Your child is too young to read and write—so is it too early to spot signs of dyslexia? Today on Home School Heartbeat, host Mike Smith and Susan Barton discuss some preschool-level symptoms that should prompt you to learn more about dyslexia.
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Susan, last time you explained that dyslexia actually affects about 20 percent of Americans. Are there some warning signs that parents can look for, even in a young, pre-reading child?
Yes there are, because the warning signs of dyslexia start showing up as early as age 1. Watch for children who do not speak on schedule, who are not saying 5–10 simple one-syllable words by about 12 months old. Listen for children who, when they start to say the longer, multi-syllable words, get the sounds out of sequence and say things like: aminal, bisketti, hangabird, heckalopter, hopspital, and can’t say certain words like cinnamon. Look for the children who have repeated ear infections, over and over and over, and may have had tubes put in, or multiple tubes put in; the children who are constantly confused between words like left and right, before and after, yesterday and tomorrow, the directionality words; children who have not established a dominant hand by the time they’re 4 years old; children who have difficulty learning to tie their shoes, have trouble memorizing things like the letters in their name, their address, their phone number, and most importantly, children who cannot create words that rhyme, or tell which words rhyme or do not rhyme by the time they are 4 years old.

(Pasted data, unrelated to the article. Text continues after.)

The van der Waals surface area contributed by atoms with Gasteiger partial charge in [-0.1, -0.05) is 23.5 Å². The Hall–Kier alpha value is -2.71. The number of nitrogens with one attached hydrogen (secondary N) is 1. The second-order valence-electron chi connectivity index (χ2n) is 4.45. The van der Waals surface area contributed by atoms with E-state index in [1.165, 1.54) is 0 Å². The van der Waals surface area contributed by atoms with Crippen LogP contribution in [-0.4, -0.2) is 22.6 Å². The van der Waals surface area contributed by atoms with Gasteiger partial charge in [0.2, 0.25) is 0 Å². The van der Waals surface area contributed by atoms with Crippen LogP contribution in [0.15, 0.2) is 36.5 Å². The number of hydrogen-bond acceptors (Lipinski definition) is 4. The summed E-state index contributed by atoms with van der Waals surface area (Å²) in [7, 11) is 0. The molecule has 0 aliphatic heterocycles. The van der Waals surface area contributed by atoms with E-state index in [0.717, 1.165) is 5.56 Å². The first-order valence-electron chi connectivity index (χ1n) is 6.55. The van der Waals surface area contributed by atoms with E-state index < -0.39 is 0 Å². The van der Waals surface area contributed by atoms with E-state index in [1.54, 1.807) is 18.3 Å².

Susan, this is really helpful for parents. Next time, we’ll consider signs of dyslexia in an older student. And until then, I’m Mike Smith.